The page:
A recession in the local construction industry has been felt by one of the region’s largest timber plantation growers, which has moved to end local positions through a restructure.
Hancock Victorian Plantations has ended nine positions across its state-wide operations last week, including three Gippsland-based positions, offering voluntary separation packages throughout its 120-strong workforce.
As the region’s major supplier of structural timber for the local housing market, through Morwell timber mill Carter Holt Harvey, the company said dampened product demand and competition from imports have forced the restructure.
However, HVP chief executive Linda Sewell said the company was not withdrawing from the industry, and was responding to a prolonged slump in cyclical demand from the housing sector.
“We are heavily exposed to the structural timber market; since Christmas, it’s been apparent the market is going to be down for more than a year,” Ms Sewell said.
“We wouldn’t seek to make changes if we thought the market was in decline for only a one year time frame; you would ride the storm out then, but this down-period could be as long as two or three years.”
HVP manages 244,000 hectares of timber across the state, with 45 per cent concentrated in the Latrobe Valley, which in addition to its employee base, is serviced by hundreds of local contractors across its growing, harvesting and haulage operations.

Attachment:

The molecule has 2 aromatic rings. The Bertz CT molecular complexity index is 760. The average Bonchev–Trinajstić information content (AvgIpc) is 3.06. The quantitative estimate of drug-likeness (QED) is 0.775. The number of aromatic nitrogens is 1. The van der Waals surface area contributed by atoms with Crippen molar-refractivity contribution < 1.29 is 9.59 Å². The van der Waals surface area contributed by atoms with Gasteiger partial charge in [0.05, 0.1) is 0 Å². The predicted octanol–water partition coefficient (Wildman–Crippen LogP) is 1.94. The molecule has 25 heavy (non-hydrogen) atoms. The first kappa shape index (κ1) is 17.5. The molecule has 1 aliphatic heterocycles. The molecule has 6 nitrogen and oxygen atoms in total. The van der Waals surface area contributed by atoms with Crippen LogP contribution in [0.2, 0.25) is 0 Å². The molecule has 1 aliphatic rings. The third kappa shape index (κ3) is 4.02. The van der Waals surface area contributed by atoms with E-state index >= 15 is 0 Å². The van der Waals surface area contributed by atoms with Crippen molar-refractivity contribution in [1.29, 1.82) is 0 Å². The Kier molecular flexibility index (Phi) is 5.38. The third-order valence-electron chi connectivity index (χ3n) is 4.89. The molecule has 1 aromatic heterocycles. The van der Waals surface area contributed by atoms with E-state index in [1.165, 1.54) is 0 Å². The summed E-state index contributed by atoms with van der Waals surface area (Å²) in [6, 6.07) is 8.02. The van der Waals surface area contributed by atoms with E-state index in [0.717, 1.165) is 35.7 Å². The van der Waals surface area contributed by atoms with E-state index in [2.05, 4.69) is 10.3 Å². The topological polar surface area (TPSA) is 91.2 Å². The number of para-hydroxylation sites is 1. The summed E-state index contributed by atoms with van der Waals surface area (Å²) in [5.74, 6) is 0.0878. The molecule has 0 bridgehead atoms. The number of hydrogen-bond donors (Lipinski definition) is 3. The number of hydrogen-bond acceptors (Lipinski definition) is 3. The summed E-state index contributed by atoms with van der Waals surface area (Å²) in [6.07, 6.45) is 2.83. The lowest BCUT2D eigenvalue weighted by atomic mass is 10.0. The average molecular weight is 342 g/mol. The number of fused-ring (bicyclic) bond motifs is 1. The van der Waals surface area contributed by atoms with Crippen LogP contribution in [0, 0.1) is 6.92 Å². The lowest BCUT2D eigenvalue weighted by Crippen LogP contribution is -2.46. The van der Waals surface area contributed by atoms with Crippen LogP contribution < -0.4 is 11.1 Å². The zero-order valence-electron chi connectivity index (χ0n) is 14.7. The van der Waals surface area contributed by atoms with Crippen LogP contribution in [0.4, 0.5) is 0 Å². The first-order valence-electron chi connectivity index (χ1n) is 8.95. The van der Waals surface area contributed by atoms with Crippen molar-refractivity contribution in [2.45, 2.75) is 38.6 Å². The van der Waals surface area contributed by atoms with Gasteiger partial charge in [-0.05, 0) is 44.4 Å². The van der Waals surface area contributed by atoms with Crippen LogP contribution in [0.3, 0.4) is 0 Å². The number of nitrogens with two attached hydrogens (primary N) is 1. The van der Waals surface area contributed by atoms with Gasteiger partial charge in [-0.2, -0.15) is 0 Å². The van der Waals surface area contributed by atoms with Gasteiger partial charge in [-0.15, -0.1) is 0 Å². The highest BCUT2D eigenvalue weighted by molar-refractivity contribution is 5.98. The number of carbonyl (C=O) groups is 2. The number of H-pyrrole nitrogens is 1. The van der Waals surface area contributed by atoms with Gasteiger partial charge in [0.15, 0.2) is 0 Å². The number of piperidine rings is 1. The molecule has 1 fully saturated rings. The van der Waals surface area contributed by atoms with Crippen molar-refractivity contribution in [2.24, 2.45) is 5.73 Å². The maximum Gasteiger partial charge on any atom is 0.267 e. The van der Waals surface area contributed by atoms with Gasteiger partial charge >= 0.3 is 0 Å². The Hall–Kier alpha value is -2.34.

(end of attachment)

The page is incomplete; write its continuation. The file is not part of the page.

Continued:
While HVP spokesperson Steve Wentworth could not detail the extent of current contractor demand, he said the current and projected slump in market activity would “certainly” reduce the need for contractor services.
This comes after HVP Gippsland manager Owen Trumper told the Gippsland Trades and Labour Council’s ‘Just Transition’ conference last month the company was looking to expand its plantation area in response to demand for plantation-sourced timber by paper manufacturer Australian Paper.
“We do need to put more trees in the ground, but that’s not going to happen overnight; the housing market is cyclical and will recover, so expansion is our long term goal,” Ms Sewell said.
Gippsland Trades and Labour Council secretary John Parker said the local housing and construction markets had “more or less stopped” and without government intervention, it could be years before they began to recover.
Carter Holt Harvey Timber declined to comment on current market conditions.